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In this episode: cacalacasa nickname, the Germans and the English, the motorpriest and the motorblessing, keep an eye at the Sicilian women !, puff puff pant pant, coscialunga nickname, Suterina daylight saivings time
The Anglo-German-Sicilian language of Sutera!
Nar: Hello, for Sutera?
He: Always straight
Sutera, central Sicily, true Sicily, Arab and Byzantine, agricultural and of people that emigrated else where.
I believe that one day in the early 1900s, an inhabitant of Sutera said to another: “I am going to Germany”; and that other one added “and then I’m going to England”.
And so that is how it really was for almost a century.
The people from Sutera split between Germany and England in search of work.
Here in many speak the Anglo-German-Sicilian, an indecipherable language I would say!
A strange nickname
Sutera rises imposingly above a huge valley, dominated by an equally huge boulder: Monte San Paolino, which rests the big foot in Piazza Sant’Agata and then flies into the sky, at 825 meters high.
Uhmmm a Suterese … who knows if its inhabitants are called that way
Nar: Good evening you are a beautiful Sicilian figure
He: You think so?
Nar: Listen, we’re doing a tour here in Sutera. What class are you?
He: I’m from 1930
Nar: Congratulations. How come you are so in shape you never did anything in life perhaps. Did you start working at 30, maybe you used to rather go to the disco?
He: I went to work at 8, what 30!
Nar: What is your nickname
He: They used to call my grandfather cacalacasa because when he was little he arrived and sat down and he would poop at home, anywhere.
Nar: What a beautiful cane
He: It is a memory of my brother who died. My nephew said to me: keep this it was your brother’s. And I always carry it with me.
Nar: Thanks, goodbye
He: I traveled all over Sicily with sheeps and cows
Okay, it’s time to start our walk
What a beautiful little square
Nar: How is it staying here in Sutera?
He: Here we live by air, we are in peace. Those who die young die at the age of 90.
Nar: What was your job?
He: Me … Miss please can you turn around. I used to work my butt off!
There are other people ove there.
Nar: You seem to be in great shape.
He: I just turned 86
He: He still drives. He worked in Germany
He: I went to England in the 64 to work in the factory.
Walking the medieval village
Let’s go inside the village.
There are just over a thousand inhabitants.
Jack Jackfly, our drone, flies over the roofs of Sutera and embraces the valley of wheat and pastures.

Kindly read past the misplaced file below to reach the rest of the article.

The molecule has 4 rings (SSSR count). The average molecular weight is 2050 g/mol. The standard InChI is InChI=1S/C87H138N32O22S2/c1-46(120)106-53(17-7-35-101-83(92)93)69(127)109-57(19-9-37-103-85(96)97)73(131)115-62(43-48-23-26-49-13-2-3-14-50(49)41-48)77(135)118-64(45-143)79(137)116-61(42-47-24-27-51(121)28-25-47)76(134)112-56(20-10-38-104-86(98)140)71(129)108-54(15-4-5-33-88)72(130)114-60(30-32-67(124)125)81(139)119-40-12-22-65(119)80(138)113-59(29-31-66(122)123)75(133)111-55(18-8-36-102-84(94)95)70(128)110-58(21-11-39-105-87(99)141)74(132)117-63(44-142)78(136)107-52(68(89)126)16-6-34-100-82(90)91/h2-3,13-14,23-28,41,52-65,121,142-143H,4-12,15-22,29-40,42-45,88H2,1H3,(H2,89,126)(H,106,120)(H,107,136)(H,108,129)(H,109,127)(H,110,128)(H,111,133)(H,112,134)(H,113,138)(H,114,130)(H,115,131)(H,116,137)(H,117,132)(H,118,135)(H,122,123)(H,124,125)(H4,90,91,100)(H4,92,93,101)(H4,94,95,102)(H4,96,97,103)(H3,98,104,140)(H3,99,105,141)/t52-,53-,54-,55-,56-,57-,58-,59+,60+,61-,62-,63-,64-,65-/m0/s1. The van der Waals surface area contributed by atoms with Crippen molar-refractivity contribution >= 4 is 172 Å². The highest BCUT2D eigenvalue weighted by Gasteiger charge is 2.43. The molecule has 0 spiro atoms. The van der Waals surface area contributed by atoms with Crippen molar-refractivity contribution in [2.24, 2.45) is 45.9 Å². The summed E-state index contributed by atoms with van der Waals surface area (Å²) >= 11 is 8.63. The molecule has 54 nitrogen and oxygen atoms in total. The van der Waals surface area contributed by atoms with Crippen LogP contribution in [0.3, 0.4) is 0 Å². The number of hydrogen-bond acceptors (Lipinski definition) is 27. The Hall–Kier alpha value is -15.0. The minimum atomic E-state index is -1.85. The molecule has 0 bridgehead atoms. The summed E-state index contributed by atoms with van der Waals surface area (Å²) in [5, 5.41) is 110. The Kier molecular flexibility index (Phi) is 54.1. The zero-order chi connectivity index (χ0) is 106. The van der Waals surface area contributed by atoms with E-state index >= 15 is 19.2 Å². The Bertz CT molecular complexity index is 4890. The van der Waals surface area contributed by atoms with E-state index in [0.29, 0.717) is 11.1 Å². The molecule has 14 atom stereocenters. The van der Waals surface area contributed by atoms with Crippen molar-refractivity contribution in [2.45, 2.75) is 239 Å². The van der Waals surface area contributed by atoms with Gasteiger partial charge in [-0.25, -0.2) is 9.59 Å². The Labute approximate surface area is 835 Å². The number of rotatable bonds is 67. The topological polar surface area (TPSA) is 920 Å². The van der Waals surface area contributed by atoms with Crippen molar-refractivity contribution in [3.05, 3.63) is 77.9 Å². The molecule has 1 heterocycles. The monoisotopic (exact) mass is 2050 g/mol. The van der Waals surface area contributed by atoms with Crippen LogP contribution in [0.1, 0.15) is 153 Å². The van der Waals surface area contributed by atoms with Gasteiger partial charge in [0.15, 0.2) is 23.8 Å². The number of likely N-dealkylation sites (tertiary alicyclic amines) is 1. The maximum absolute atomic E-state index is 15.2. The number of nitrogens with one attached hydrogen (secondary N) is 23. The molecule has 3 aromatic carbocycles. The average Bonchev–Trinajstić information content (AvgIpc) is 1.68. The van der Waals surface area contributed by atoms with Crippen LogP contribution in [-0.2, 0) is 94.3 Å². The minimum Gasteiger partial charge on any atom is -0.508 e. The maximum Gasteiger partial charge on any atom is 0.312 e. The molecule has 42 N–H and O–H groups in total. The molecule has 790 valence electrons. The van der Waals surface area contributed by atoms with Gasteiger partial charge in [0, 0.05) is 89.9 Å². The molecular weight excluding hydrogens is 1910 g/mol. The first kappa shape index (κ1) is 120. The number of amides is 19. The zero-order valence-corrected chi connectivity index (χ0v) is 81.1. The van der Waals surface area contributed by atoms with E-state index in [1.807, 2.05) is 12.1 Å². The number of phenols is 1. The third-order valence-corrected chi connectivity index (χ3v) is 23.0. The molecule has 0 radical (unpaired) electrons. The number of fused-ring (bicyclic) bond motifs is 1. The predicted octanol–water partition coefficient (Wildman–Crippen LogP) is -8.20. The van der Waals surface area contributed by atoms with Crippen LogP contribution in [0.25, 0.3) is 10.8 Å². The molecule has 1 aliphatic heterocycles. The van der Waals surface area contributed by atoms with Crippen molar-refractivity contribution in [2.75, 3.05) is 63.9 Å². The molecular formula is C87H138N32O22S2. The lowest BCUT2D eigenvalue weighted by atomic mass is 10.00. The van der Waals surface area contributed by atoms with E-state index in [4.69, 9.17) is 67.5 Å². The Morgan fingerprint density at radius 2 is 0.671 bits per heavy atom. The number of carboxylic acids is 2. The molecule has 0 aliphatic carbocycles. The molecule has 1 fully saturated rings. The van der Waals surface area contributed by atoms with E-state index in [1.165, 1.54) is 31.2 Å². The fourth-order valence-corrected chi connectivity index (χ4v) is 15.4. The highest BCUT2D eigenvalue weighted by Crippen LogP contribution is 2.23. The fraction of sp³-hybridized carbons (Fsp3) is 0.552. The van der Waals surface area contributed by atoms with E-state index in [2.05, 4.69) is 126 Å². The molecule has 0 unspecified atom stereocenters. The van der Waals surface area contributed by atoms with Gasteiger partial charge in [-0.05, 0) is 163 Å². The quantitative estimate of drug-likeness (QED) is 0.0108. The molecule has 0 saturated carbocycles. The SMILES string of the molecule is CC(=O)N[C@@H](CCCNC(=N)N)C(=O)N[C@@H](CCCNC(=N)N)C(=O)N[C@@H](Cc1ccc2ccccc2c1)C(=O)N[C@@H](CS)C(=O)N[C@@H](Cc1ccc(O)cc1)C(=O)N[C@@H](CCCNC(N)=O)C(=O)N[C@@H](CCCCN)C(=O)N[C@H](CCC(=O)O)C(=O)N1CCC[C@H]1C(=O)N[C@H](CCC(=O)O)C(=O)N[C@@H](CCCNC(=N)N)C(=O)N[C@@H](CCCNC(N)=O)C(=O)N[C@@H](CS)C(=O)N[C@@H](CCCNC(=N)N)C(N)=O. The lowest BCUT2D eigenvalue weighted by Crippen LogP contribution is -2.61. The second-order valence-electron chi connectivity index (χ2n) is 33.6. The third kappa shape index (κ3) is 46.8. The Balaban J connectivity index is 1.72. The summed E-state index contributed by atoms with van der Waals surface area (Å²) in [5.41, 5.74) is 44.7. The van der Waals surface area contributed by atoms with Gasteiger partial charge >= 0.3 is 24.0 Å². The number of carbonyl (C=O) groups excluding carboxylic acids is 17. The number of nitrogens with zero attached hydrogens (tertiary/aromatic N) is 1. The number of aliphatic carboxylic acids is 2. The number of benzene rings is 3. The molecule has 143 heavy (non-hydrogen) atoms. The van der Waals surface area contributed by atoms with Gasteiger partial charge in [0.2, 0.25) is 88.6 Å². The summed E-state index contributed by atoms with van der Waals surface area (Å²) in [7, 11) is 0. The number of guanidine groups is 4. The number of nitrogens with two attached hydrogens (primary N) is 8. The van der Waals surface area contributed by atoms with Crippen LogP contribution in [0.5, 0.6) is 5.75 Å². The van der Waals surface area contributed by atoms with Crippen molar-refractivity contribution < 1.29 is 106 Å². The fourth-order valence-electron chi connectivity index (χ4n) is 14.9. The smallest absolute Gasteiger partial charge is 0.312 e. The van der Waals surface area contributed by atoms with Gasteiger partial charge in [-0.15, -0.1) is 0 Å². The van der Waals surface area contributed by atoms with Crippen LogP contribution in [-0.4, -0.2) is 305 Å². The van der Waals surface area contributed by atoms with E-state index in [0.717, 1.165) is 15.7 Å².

Uhmmm what a beautiful little square.
There is a town hall a bar and a beautiful view.
In this bar there are all the Sicilian pastimes they go to a bar in a small inland village: and play cards and football table .
We walk among the stone houses and in the ancient streets of Sutera.
Hey! But how does that car pass from that narrow little street ???
Nar: But are you a pilot? How many times did you crawled this car
She: You look at it never!
Can you imagine yourself an American driving in Sutera?
Uhmmm a house with clothes hanging: our Smashing game starts
Nar: Listen for me in this house, by the clothes hanging, I would say that 3 men and two women live there
He: Very close. Four men and two women
Nar: Listen, what are you eating today?
He: I don’t know, I’m waiting for my wife
Nar: What did you do in life?
He: The carpenter. I worked in Germany and England.
Nar: Then tell me in German we’ll see you in Sutera
Nar: In English
Nar: In Sicilian
Nar: Excuse me Ma’m I interviewed your husband, he told me that he was naughty when he was young
She: What you mean that he was naughty, but what are you saying and I know nothing about it?
Nar: What did you cook today?
Nar (gridando al marito sopra in balcone): Nothing, there’s nothing to eat today
Nar: What is your name?
Nar: And what name is it?
He: An ancient name
The Sicilian stone escort us through the narrow alleys of the village.
Hello kittens of Sutera, there is peace here right?
Nar: Good morning. What are you doing sitting outside! Who lives in this house?
He: She lives here, we are the grandchildren.
She: This eighty years old woman …
Nar: Listen down there , I see a beautiful view
She: Please come in